As a Next.js developer, you need to have a good understanding of what environment variables are and how they work all the way from your local development to deploying to production. Environment variables are crucial for managing sensitive information such as API keys, database credentials, and other configuration settings. In this article, we'll cover everything you need to know about environment variables and how to use them in Next.Js. We'll also discuss best practices for managing your environment variables and how to set them up on Vercel for your production deployments.
What Are Environment Variables?
At the most basic form, environment variables are nothing more than Key/Value pairs. The magic sauce of environment variables is that they are used to store sensitive information such as database connection strings, or API keys. The reason that they can store sensitive information safely is because these values are never a part of your codebase; they live outside your code in a file named `.env`. Since they live outside of your code, they can be swapped out without having to manually change your code. For example,
Environment variable files should never be committed to Github or your remote repository. Make sure to add all environment variable files to your .gitignore file so that they are not tracked by git.
Setting Up Environment Variables in Next.js
To get started with environment variables in Next.js, you need to create a .env.local file in the root directory of your project. This file will contain all the environment variables that your application needs to function correctly for your local development environment. When deploying to production on Vercel, you will specify the production values on your project's dashboard on Vercel as we will see later. For example,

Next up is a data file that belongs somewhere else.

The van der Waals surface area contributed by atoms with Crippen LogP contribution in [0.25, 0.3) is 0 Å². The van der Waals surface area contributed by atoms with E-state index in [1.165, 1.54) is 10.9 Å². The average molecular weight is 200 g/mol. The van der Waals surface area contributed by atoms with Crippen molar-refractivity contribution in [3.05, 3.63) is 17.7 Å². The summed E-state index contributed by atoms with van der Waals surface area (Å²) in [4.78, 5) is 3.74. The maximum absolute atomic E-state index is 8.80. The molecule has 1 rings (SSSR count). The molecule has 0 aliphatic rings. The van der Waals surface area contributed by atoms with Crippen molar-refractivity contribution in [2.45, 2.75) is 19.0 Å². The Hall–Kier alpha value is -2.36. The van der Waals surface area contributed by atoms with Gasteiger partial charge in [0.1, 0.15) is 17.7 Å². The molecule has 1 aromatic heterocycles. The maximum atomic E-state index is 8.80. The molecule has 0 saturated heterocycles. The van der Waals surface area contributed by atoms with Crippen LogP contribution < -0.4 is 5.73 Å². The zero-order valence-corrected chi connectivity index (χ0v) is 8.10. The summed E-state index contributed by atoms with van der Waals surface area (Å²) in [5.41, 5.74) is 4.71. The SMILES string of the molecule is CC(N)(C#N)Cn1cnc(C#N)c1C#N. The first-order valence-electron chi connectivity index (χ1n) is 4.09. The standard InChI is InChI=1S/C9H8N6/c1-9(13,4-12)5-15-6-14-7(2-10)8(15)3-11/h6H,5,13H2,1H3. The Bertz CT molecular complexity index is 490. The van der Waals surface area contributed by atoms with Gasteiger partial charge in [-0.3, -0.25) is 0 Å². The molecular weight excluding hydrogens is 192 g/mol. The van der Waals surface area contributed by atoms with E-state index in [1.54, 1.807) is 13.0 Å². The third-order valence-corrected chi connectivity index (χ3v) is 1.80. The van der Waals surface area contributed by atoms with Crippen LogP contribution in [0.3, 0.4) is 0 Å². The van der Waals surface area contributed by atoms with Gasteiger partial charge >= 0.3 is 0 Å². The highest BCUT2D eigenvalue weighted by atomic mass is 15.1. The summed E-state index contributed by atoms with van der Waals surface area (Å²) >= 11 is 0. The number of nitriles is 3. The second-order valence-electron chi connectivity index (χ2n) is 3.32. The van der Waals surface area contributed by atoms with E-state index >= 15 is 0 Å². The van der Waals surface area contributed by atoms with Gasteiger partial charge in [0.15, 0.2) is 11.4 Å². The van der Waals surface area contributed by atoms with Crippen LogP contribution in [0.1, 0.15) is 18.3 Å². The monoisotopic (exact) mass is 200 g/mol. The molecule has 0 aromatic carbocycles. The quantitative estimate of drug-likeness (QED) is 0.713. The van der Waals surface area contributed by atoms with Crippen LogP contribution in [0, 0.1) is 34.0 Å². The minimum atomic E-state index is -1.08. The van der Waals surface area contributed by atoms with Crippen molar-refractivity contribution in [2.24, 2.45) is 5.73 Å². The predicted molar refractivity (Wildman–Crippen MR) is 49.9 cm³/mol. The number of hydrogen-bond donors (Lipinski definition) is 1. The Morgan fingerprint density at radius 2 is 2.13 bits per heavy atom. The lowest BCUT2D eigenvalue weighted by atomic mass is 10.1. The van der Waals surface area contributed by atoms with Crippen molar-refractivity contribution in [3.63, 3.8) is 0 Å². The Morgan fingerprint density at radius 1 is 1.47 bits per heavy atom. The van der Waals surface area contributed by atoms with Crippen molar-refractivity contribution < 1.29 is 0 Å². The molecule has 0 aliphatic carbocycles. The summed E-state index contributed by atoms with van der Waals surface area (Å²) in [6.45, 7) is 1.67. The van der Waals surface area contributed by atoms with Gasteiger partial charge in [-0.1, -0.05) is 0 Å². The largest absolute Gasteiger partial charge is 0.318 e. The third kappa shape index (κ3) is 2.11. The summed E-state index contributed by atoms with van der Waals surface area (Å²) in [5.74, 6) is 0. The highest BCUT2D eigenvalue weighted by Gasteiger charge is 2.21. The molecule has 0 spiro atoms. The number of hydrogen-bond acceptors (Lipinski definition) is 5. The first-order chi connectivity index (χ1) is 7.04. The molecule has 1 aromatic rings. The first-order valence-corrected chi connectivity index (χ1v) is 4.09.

Once you've added your environment variables to the .env file, you can access them in your Next.js backend code (getServerSideProps, getStaticProps, /api) using the process.env object. For example, to access the API key above, you can use the following code:
const apiKey = process.env.MY_API_KEY;
Client Side Environment Variables in Next.js
Environment variables that do not have the prefix `NEXT_PUBLIC_` (such as above) will not be able to be used in your client side code. This is by design. If you do try to access an environment variable on the client side of your Next.js code the environment variable will be `undefined`. In order to resolve the `undefined` issue you must add the `NEXT_PUBLIC_` prefix. This tells next.js that this variable is accessible from the client.
NOTE: Never set any secrets such as API keys or database connection strings to be client side environment variables. All client side variables are easily viewable on the frontend of your application.
Client side environment variables are usually used for configuration, such as which backend service to use.
You could then retrieve this variable on the client
const apiUrl = process.env.NEXT_PUBLIC_API_URL;
Best Practices for Managing Environment Variables in Next.js
A best practice for managing environment variables is to use different variables for different environments. For example, you may have different API keys for your development and production environments. By using different environment variables, you can ensure that your application is using the correct credentials for each environment. These variables can be stored in different `.env` files:
- `.env.local` - Local Development
- `.env.production` - Production
If you are deploying on Vercel you will only need to have one `.env.local` file. You will specify your production variables on your project's dashboard.
Production Environment Variables on Vercel
Setting up your application's envs on Vercel is a breeze. All you need to do is navigate to your projects settings and click `Environment Variables`. Here you are able to set up your key values just as you did for your `.env.local` file. Vercel also allows you to specify what environment you want to target for each variable. This is especially useful if you want your preview deployments to use a test database as opposed to your production database.
In conclusion, environment variables are an essential part of Next.js development & software development in general. They allow you to manage sensitive information and customize your application based on the environment. Now that you know how to use them, go build something great! 🚀